Florida is poised to be a deciding factor in a national election yet again. As partisan wisdom has it, the state’s more heavily Democratic ranks could tip the state Barack Obama’s way–unless enough Democrats are discouraged from making it to the polls by Nov. 6. In a state of razor-thin margins, it doesn’t take big numbers to make a difference. Just a few well-calibrated skims here and there. So the GOP-dominated Florida Legislature is going out of its way to make voting more of a privilege than an absolute right. It’s giving the poll tax–a Florida invention dating back to 1889–a retro makeover.
Most Old South methods of barring people from voting don’t work so well anymore, at least not overtly. It takes the gall of legalized chicanery. That, too, has been a Florida tradition. The state does an excellent job of disenfranchising more than 800,000 ex-felons, for example, even though they’ve paid their debt. A disproportionate number of felons are minorities. By every demonstrable measure, minorities haven’t been Republicans’ best friends. So denying swaths of minorities the right to vote is an easy way to ensure that a large block of Democratic leaners never make it to the polls. And like the poor, it’s not as if ex-criminals can call on powerful constituencies to speak up for them.
But like a well-laundered bandit’s portfolio, voter suppression pays dividends only when it’s diversified.
So the Legislature reduced the number of early voting days from 14 to eight, even though a fifth of all ballots were cast that way in the 2010 election. It also turned voting registration rules into an obstacle course designed to keep third-party registration organizations like the League of Women Voters, which routinely register more Democrats than Republicans, from doing their job. For a while, it worked. Those organizations quit registering because the threat of punishing fines was too high. But a federal judge threw out the restrictions in late August, calling them harsh and impractical.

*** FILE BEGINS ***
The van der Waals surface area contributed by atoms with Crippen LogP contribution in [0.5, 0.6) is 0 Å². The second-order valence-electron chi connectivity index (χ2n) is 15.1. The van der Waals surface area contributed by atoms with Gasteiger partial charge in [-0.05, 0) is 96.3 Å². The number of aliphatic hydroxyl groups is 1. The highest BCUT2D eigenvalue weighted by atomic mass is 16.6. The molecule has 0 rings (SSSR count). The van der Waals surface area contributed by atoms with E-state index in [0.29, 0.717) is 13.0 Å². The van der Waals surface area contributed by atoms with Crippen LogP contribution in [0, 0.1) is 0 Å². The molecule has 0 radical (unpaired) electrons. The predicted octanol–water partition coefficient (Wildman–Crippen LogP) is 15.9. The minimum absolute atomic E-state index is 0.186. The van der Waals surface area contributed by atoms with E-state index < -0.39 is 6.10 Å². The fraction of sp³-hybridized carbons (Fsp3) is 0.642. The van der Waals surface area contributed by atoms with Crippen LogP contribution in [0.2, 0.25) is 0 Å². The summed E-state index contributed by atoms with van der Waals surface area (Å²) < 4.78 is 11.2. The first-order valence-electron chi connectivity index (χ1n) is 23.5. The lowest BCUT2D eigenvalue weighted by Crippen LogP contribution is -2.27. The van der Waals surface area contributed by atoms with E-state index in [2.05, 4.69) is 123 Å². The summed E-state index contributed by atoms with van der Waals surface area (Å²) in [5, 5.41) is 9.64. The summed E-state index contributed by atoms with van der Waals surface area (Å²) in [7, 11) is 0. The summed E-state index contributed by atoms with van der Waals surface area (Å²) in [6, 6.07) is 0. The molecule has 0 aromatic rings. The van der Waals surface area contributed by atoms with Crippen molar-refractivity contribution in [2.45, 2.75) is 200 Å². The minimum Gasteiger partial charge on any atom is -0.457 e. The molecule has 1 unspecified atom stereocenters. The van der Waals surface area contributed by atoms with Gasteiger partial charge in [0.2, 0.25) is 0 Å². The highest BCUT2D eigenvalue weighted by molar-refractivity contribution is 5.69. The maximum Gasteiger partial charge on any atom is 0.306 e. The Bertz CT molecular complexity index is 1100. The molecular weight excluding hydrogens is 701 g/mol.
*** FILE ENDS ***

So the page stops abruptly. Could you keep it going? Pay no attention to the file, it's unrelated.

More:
Finally the Legislature came up with its strangest voter-suppression scheme yet. Knowing that Americans hate to read, it turned the November ballot into a half-hour reading chore worthy of the dullest FCAT test. The ballot you’ll see on November 6 is the longest in history. It’ll stretch to four pages, much of it in the sort of fine print you see at the bottom of used car sales contracts in language approximating semi-literate Medieval English. That’s because the Legislature decided to include the full wording of every one of the 11 proposed constitutional amendments it’s throwing at voters.
Florida law requires that the amendments be summarized. But those summaries must pass the Supreme Court’s smell test. Several of them did not. The Supreme Court called them deceiving. So legislators, also called, with no hint of irony, lawmakers, exempted themselves from the law and forced supervisors of elections to publish the entire language of their proposals. It’ll almost certainly lengthen lines on election day and possibly discourage some voters who’ll grow tired of waiting, again achieving what lawmakers have been after all along: a lower voter turnout.
This is not to excuse lazy voters. If we Americans can shop for an average of 43 minutes a day–as we do, says the Bureau of Labor Statistics–we can certainly carve out 43 minutes every four years to vote. But there’s never a better time to get government out of the way than on Election Day. In Florida, state government is just about the only problem on that day.
There’s an easy way around the Legislature’s schemes. You can vote by absentee ballot even now. You can vote early beginning October 27. And the best thing you can do is learn about those 11 amendments ahead of time. You’ll discover that they’re all brazen attempts to undermine local government, channel public money to religious schools, or supposedly keep Obamacare from being enforced here, though that amendment itself would not be enforceable. The best thing to do is to vote no on all 11 amendments. It’ll take 30 seconds.
And the only thing you’ll be suppressing is the Legislature’s mania for bad laws and ideological tantrums.